Hay on Wye, Town of Kindles? - Katherine Roberts

I have fond memories of Hay-on-Wye. I used to live in Ross-on-Wye, about 30 miles downriver of the now world-famous town of books, and often tackled the twisty rural roads through the glorious Herefordshire countryside to the Welsh border, all in the name of research.

It's been about 25 years since my first visit to the town, back in the early 1990s. My friend Sue and I used to go to the Book Festival while it was still quite small, and the children's authors did their talks in the local primary school hall - or in its more modest classrooms, depending on their level of fame. One of the first children's events we attended was JK Rowling reading from an early Harry Potter in the school hall, where the organizers were clearly caught by surprise at the size of the audience and did well to squeeze everyone in. My friend and I stood in the doorway, trying not to feel too self-conscious among all the young fans squashed together on the floor. Afterwards, the signing queue stretched right around the school - twice. The next year, children's authors joined the big names and did their events in tents on the main site. Then the Festival got its own bigger (and muddier) site on the edge of town, and from there things got bigger still. Today, there is not just the spring festival at Hay-on-Wye, but also a winter one, and spin-off 'Hay' festivals in far flung parts of the world.


A reader who lingered too long at the Hay Festival?

All this fame has undoubtedly been good for tourism. I prefer to visit Hay-on-Wye when the main Festival is not running, because then you can actually park your car in the main car park, the town is quieter, and the bookshops and cafes have more time for tourists. I love poking around in the dusty corners of the honesty bookstalls, where you used to be able to pick up bargains for 20p or so if you were lucky. You can lose yourself for hours in the back rooms of Richard Booth's main shop in the centre of town, where my friend Sue and I would unearth long-forgotten science fiction and fantasy novels. I even once spotted a proof copy of my first Seven Fabulous Wonders book The Great Pyramid Robbery on some random stand... naturally, like all well-trained authors, I turned it face-out before we left☺.

The Great Pyramid Robbery
(2017 cover)

Today, Richard Booth's bookshop has gone upmarket. There is a coffee shop where all the best bargains used to be, and beautifully labelled shelves advertising all the different genres. Young Adult is upstairs, where the floor is amazingly sparkly. The Great Pyramid Robbery has long vanished, perhaps someone bought it? One of Caroline Lawrence's Roman Mysteries is there instead, face-out and pristine, making this part of the shop look a little bit like a big chain bookstore selling new books... which Hay does not (yet) have, thankfully.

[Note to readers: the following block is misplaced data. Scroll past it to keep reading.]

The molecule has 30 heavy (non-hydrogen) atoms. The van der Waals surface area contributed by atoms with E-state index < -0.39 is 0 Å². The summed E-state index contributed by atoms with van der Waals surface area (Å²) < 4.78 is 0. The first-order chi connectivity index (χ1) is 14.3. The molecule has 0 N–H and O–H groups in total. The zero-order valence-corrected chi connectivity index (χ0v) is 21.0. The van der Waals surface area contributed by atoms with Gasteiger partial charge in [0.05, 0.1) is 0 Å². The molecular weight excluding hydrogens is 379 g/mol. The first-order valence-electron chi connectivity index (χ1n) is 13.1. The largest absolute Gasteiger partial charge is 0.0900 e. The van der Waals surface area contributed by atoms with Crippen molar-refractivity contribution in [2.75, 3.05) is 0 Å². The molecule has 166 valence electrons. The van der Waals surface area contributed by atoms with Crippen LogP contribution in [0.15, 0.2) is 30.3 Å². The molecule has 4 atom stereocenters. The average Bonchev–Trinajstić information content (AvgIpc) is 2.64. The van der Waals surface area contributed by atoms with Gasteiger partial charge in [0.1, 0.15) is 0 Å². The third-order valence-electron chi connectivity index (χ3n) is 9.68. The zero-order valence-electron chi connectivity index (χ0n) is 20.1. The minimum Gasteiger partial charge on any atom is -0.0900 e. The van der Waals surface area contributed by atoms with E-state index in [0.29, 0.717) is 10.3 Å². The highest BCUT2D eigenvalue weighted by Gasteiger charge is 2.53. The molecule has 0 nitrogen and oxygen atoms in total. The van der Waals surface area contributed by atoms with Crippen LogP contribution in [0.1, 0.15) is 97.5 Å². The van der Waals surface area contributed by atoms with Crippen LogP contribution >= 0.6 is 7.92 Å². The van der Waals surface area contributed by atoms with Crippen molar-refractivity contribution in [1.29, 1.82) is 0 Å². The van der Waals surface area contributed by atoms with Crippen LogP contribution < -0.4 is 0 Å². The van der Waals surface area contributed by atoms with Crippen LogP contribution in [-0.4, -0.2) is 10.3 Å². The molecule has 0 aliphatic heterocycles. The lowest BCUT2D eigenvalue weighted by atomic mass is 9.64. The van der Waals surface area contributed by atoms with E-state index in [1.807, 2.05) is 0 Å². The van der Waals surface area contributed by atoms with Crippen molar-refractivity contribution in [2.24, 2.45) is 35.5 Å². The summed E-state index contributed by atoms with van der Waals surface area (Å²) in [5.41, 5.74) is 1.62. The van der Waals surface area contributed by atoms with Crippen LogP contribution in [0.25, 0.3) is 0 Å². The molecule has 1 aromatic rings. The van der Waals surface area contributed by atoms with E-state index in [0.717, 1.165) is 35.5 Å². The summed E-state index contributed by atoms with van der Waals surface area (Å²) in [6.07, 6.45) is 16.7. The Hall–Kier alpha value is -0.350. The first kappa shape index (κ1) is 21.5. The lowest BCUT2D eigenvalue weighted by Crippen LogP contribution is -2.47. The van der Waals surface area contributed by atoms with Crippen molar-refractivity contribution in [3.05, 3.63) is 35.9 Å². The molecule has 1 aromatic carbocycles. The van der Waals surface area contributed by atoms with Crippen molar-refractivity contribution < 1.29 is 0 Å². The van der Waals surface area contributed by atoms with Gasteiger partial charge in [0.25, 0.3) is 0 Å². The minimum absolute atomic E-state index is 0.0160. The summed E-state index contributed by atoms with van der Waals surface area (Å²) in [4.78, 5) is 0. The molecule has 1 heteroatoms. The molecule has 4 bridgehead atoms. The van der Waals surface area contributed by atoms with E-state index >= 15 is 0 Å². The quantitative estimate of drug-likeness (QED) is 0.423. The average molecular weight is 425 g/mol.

Definitely not a chain bookstore

It might be my memory playing tricks, but there seem to be fewer book shops than before, and you need a special map to find them all. The honesty stalls in the outbuildings beside the castle have mostly disappeared, leaving just two ranks of covered shelving in the main castle garden near the street, which someone had artistically arranged by colour when I visited earlier this month, so that all the blue books were on the left, followed by white, then yellow, then orange, then green, etc... as good an attempt at categorizing the random titles found here as any, I guess.

Hay Castle bookstall - before the colour coding.

There are definitely fewer boxes full of tatty paperbacks sitting outside the shops where I used to do quite a bit of random shopping, and the discount £1 shop on the corner selling pristine copies of brand-new titles has vanished, to be replaced by some kind of gift store or clothing outlet... I didn't take much note, I'm afraid. Gone are the days of picking up a Hay author's book for a song in this shop, and then hot-footing it back to the Festival to get it signed - perhaps their publishers complained? Although, in truth, the discount shop was merely taking advantage of the fact publishers had optimistically overprinted and sold off their surplus stock at very high discount. Those books always turn up again one day, you know.

Books sold for less than the price of a birthday card.

These days, I look back at my bargain hunting younger Hay self with horror. But who can afford to buy full-priced books on a regular basis? Certainly not struggling authors. In fact, when I was in Hay only last week, I overheard a young woman saying to a friend that she wished she could buy a book because she wanted one, but she couldn't justify the expense (not even second hand), which I'm hoping is not an early sign of Brexit book buying jitters.

Hay feels different in 2017. The honesty book stalls, what's left of them, require pounds instead of pence - although the Old Cinema Bookshop still has a few bargain shelves that are worth checking out. I assume most of the tatty paperbacks I remember browsing through on the street have disintegrated, or perhaps been read to death. The secondhand book shops that remain have gone rather upmarket, and gift shops and cafes are taking over where books once reigned supreme. The wooden tourist information hut in the corner of the carpark, where my friend Mary used to work, has gone, to be replaced by a smart complex of shops complete with cafe, and shiny loos that require 20p before they will let you in.